“Casablanca” star Ingrid Bergman, the Swedish actress who won three Academy Awards, would have been 100 today.
“When people hear my mother’s name, they immediately think of glamour, or the awards, or the success and the fame,” her daughter, Isabella Rossellini, an actress in her own right, tells Vanity Fair. “But Mother worked in five languages . . . and made films in Italy, Sweden, and Germany; she lived in France and worked in the theater. . . . She had this incredible sense of curiosity and adventure.”
Rossellini is helping celebrate her mother’s centennial in several ways: Including a new book, “Ingrid Bergman: A Life in Pictures,” and the documentary, “Ingrid Bergman: In Her Own Words, which debuted at this year’s Cannes Film Festival. It features Swedish “Ex Machina” actress Alicia Vikander reading Bergman’s personal diaries and letters, set to family photos and home movies, according to Vanity Fair.
She and her siblings are also taking part in the New York Museum of Modern Art’s film tribute to her mother, which beings tonight.
Bergman was born August 29, 1915 in Stockholm and died in 1982 on the same day. Bergman was a star in Sweden, thanks to the 1936 film, “Intermezzo,” before she was brought to America by “Gone With the Wind” producer David O. Selznick in 1939. According to Selznick’s son, his father at first thought Bergman needed a lot of work. “She didn’t speak English, she was too tall, her name sounded too German, and her eyebrows were too thick.” However, Bergman refused to conform to American standards of beauty. She insisted on keeping her natural brows and on keeping her own name.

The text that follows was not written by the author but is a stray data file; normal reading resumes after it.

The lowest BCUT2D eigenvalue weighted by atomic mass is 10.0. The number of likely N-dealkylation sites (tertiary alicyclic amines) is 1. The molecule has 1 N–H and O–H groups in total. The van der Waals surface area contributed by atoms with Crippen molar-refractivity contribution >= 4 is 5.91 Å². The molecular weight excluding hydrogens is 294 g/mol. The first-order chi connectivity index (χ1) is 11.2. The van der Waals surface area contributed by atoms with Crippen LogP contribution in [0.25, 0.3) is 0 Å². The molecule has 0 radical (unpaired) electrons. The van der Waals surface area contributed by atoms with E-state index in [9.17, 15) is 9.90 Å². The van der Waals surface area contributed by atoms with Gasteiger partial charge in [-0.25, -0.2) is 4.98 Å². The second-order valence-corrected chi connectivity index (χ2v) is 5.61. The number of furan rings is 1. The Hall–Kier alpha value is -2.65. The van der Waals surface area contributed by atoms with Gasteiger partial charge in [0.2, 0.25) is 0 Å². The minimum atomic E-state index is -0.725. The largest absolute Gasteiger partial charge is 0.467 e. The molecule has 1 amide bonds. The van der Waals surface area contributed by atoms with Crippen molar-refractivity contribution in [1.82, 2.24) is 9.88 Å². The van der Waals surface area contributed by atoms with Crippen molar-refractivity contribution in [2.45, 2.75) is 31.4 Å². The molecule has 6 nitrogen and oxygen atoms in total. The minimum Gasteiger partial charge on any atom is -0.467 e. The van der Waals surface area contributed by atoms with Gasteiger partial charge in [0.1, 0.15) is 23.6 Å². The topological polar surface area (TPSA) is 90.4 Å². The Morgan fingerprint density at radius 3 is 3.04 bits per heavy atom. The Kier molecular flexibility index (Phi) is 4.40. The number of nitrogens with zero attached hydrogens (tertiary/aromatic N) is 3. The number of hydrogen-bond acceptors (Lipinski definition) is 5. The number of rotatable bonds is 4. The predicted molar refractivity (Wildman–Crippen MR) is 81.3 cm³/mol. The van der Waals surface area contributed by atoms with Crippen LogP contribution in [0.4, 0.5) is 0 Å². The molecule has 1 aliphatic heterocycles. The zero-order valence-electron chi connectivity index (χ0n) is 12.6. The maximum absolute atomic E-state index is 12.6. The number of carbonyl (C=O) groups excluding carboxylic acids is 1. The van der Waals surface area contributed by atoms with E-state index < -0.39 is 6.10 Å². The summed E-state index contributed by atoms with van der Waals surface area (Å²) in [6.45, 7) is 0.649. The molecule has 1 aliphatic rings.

She starred in an American remake of “Intermezzo” before going on to film the classic “Casablanca” in 1942. She won her first Best Actress Oscar for her role in “Gaslight” (1944) as a wife whose husband (Charles Boyer) tries to drive her insane. She went on to star in two memorable Alfred Hitchcock films “Spellbound,” with Gregory Peck and “Notorious” with Cary Grant.
She also starred as a nun in “The Bells of St. Mary’s” and as the virgin heroine in “Joan of Arc,” which made it all the more scandalous when it was revealed she was pregnant by a man who wasn’t her husband: Italian director Roberto Rossellini, with whom she was making the film “Stromboli.” She was famously denounced on the Senate floor and banned from talk shows. “People saw me in Joan of Arc and declared me a saint. I’m not. I’m just a woman, another human being,” she later said.
Bergman continued making movies with Rossellini, with whom she had children Robertino, Isabella and Isotta Ingrid Rossellini.
But Hollywood loves a comeback story and with the 1956 film “Anastasia,” Bergman was back with her second Best Actress Oscar win. When she accepted her award (from Cary Grant), she received a standing ovation. She went on to win her third Oscar for her supporting role in 1974’s all-star “Murder on the Orient Express.”
Her final role, for which she won an Emmy Award, was that of Israeli Prime Minister Golda Meir in “A Woman Called Golda.” She died of breast cancer four months after filming finished.
Bergman’s other films include “Cactus Flower,” “Autumn Sonata,” “From the Mixed-Up Files of Mrs. Basil E. Frankweiler,” and “Indiscreet,” which reteamed her with Grant.